The canal path from Hazelhatch to Sallins is entirely traveled on the south bank of the canal and is of good surface quality for the majority of the route but it is necessary to be mindful of cars for a good part of it also.
About 1.5km west of Hazelhatch you come to Aylmer Bridge named for the Aylmer family of Donadea Demense. The bridge also marks the start of the boundary wall of the Lyons Estate in the area of Lyons Hill which runs alongside the canal for several kilometres.
1km on from Aylmer Bridge is the double chambered 13th Lock. The 13th Lock lies close to a cemetery just below it on the south leading to the suggestion that the 13th Lock is haunted. There are also stories that the 13th Lock on the Royal is haunted. I have never found out for certain to which one Arthur Griffith’s poem refers.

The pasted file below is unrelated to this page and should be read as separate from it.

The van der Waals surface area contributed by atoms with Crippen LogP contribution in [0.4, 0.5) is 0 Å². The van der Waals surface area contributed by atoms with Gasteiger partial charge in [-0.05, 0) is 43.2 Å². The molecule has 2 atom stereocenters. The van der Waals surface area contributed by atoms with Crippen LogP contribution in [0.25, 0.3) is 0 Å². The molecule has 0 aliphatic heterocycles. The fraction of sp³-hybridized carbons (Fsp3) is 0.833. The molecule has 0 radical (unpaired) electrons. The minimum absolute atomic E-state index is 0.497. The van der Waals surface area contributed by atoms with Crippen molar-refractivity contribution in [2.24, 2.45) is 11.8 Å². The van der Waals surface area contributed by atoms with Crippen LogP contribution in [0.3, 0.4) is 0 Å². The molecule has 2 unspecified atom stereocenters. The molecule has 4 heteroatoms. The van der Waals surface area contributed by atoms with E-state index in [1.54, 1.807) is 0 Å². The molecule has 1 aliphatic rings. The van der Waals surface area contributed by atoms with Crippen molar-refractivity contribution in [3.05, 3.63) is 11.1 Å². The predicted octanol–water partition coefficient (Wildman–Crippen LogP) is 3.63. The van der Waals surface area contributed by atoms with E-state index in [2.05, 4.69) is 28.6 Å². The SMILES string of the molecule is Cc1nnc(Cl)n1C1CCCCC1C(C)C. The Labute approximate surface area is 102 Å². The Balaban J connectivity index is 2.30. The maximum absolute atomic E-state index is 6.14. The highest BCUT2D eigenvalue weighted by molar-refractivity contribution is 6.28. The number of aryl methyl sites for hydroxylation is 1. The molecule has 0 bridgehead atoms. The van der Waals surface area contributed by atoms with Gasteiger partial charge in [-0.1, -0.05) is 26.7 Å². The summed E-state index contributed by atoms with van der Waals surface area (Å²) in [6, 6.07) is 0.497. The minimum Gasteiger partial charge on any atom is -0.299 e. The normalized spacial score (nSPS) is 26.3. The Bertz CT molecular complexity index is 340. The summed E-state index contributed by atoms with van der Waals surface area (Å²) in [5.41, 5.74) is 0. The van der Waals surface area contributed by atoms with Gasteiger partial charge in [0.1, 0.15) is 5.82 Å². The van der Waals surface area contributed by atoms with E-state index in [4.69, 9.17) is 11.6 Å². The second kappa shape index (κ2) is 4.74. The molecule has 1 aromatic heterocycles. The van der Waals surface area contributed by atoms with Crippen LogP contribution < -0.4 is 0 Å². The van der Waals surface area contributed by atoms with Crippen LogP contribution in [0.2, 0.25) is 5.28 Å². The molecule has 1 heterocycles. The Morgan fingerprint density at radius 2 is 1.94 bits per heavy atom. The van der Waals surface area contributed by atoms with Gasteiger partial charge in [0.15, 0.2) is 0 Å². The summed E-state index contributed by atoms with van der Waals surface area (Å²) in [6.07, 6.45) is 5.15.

Above the 13th Lock lies the Lock Yard including the Pantry. Part of the Cliff at Lyons, it is an ideal place to stop for a snack or take away cake and coffee. The Lock Yard was originally the site of a mill which was built by Valentine Lawless, 2nd Baron Cloncurry who was noted as a canal enthusiast and also served as the Chairman of the Grand Canal Company. The mill was later run by the Shackleton family, related to Antarctic explorer Ernest Shackleton until it burned down in 1903. Botanical artist Lydia Shackleton, the Royal Botanical Garden Dublin’s first artist in residence lived here for several years. After the Cloncurry title became extinct in 1929 the Lyons Estate fell into disrepair and was bought and restored by Ryanair founder Tony Ryan from the mid 1990’s on.